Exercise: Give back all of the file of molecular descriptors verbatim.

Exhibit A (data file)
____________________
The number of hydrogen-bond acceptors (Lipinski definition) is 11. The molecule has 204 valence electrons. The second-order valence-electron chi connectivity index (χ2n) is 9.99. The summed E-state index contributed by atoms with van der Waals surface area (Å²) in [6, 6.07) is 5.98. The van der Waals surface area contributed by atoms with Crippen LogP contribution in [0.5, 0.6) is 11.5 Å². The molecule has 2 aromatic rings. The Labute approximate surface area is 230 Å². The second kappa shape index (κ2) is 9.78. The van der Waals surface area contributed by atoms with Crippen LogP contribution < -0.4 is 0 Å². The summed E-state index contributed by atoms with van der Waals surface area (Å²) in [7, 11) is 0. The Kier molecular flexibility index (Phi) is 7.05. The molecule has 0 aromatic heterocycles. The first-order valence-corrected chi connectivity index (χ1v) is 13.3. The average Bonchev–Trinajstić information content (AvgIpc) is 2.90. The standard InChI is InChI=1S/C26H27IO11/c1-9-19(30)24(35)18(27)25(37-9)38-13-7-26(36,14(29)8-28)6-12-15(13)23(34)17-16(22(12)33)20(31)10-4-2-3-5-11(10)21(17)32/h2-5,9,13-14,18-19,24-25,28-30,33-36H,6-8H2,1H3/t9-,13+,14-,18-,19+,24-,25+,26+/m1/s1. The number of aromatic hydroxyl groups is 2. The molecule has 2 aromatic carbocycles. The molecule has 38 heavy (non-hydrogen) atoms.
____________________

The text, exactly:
The number of hydrogen-bond acceptors (Lipinski definition) is 11. The molecule has 204 valence electrons. The second-order valence-electron chi connectivity index (χ2n) is 9.99. The summed E-state index contributed by atoms with van der Waals surface area (Å²) in [6, 6.07) is 5.98. The van der Waals surface area contributed by atoms with Crippen LogP contribution in [0.5, 0.6) is 11.5 Å². The molecule has 2 aromatic rings. The Labute approximate surface area is 230 Å². The second kappa shape index (κ2) is 9.78. The van der Waals surface area contributed by atoms with Crippen LogP contribution < -0.4 is 0 Å². The summed E-state index contributed by atoms with van der Waals surface area (Å²) in [7, 11) is 0. The Kier molecular flexibility index (Phi) is 7.05. The molecule has 0 aromatic heterocycles. The first-order valence-corrected chi connectivity index (χ1v) is 13.3. The average Bonchev–Trinajstić information content (AvgIpc) is 2.90. The standard InChI is InChI=1S/C26H27IO11/c1-9-19(30)24(35)18(27)25(37-9)38-13-7-26(36,14(29)8-28)6-12-15(13)23(34)17-16(22(12)33)20(31)10-4-2-3-5-11(10)21(17)32/h2-5,9,13-14,18-19,24-25,28-30,33-36H,6-8H2,1H3/t9-,13+,14-,18-,19+,24-,25+,26+/m1/s1. The number of aromatic hydroxyl groups is 2. The molecule has 2 aromatic carbocycles. The molecule has 38 heavy (non-hydrogen) atoms.